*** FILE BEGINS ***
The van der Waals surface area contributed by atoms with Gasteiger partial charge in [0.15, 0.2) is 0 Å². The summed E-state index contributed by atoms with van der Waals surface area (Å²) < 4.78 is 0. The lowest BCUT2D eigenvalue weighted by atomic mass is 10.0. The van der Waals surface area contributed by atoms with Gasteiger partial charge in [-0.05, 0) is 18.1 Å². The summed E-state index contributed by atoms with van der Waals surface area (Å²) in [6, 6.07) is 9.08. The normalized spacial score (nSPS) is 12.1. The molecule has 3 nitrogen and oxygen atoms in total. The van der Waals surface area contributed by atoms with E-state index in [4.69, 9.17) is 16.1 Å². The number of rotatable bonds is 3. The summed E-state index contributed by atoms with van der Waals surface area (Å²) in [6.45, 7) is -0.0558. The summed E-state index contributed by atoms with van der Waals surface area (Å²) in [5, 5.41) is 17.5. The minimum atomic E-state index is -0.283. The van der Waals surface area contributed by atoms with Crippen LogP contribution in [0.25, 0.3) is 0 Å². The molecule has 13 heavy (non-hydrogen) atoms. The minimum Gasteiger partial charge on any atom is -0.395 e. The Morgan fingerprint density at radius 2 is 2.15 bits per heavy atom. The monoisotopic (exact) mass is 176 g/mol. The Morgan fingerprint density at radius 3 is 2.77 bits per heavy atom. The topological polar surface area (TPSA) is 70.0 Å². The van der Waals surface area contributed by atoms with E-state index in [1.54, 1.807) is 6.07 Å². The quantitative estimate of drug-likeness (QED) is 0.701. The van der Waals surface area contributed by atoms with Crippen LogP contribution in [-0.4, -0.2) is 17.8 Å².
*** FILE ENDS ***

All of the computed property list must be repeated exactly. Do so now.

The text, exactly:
The van der Waals surface area contributed by atoms with Gasteiger partial charge in [0.15, 0.2) is 0 Å². The summed E-state index contributed by atoms with van der Waals surface area (Å²) < 4.78 is 0. The lowest BCUT2D eigenvalue weighted by atomic mass is 10.0. The van der Waals surface area contributed by atoms with Gasteiger partial charge in [-0.05, 0) is 18.1 Å². The summed E-state index contributed by atoms with van der Waals surface area (Å²) in [6, 6.07) is 9.08. The normalized spacial score (nSPS) is 12.1. The molecule has 3 nitrogen and oxygen atoms in total. The van der Waals surface area contributed by atoms with E-state index in [4.69, 9.17) is 16.1 Å². The number of rotatable bonds is 3. The summed E-state index contributed by atoms with van der Waals surface area (Å²) in [6.45, 7) is -0.0558. The summed E-state index contributed by atoms with van der Waals surface area (Å²) in [5, 5.41) is 17.5. The minimum atomic E-state index is -0.283. The van der Waals surface area contributed by atoms with Crippen LogP contribution in [0.25, 0.3) is 0 Å². The molecule has 13 heavy (non-hydrogen) atoms. The minimum Gasteiger partial charge on any atom is -0.395 e. The Morgan fingerprint density at radius 2 is 2.15 bits per heavy atom. The monoisotopic (exact) mass is 176 g/mol. The Morgan fingerprint density at radius 3 is 2.77 bits per heavy atom. The topological polar surface area (TPSA) is 70.0 Å². The van der Waals surface area contributed by atoms with E-state index in [1.54, 1.807) is 6.07 Å². The quantitative estimate of drug-likeness (QED) is 0.701. The van der Waals surface area contributed by atoms with Crippen LogP contribution in [-0.4, -0.2) is 17.8 Å².